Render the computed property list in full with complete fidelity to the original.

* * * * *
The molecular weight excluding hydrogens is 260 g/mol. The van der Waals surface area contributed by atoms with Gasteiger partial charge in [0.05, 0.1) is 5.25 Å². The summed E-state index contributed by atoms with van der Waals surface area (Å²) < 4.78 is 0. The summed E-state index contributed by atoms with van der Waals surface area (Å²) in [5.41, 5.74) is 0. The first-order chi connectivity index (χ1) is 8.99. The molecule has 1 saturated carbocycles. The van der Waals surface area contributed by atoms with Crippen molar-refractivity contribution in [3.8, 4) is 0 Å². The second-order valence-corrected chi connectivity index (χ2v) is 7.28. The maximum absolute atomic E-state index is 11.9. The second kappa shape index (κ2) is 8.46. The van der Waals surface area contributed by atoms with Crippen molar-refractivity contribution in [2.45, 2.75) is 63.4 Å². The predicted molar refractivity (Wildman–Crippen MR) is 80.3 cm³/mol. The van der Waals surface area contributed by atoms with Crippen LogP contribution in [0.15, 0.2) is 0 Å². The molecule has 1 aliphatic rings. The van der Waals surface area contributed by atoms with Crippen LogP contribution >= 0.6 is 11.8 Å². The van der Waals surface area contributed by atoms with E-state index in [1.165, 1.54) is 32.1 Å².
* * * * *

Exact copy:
The molecular weight excluding hydrogens is 260 g/mol. The van der Waals surface area contributed by atoms with Gasteiger partial charge in [0.05, 0.1) is 5.25 Å². The summed E-state index contributed by atoms with van der Waals surface area (Å²) < 4.78 is 0. The summed E-state index contributed by atoms with van der Waals surface area (Å²) in [5.41, 5.74) is 0. The first-order chi connectivity index (χ1) is 8.99. The molecule has 1 saturated carbocycles. The van der Waals surface area contributed by atoms with Crippen molar-refractivity contribution in [3.8, 4) is 0 Å². The second-order valence-corrected chi connectivity index (χ2v) is 7.28. The maximum absolute atomic E-state index is 11.9. The second kappa shape index (κ2) is 8.46. The van der Waals surface area contributed by atoms with Crippen molar-refractivity contribution in [2.45, 2.75) is 63.4 Å². The predicted molar refractivity (Wildman–Crippen MR) is 80.3 cm³/mol. The van der Waals surface area contributed by atoms with Crippen LogP contribution in [0.15, 0.2) is 0 Å². The molecule has 1 aliphatic rings. The van der Waals surface area contributed by atoms with Crippen LogP contribution >= 0.6 is 11.8 Å². The van der Waals surface area contributed by atoms with E-state index in [1.165, 1.54) is 32.1 Å².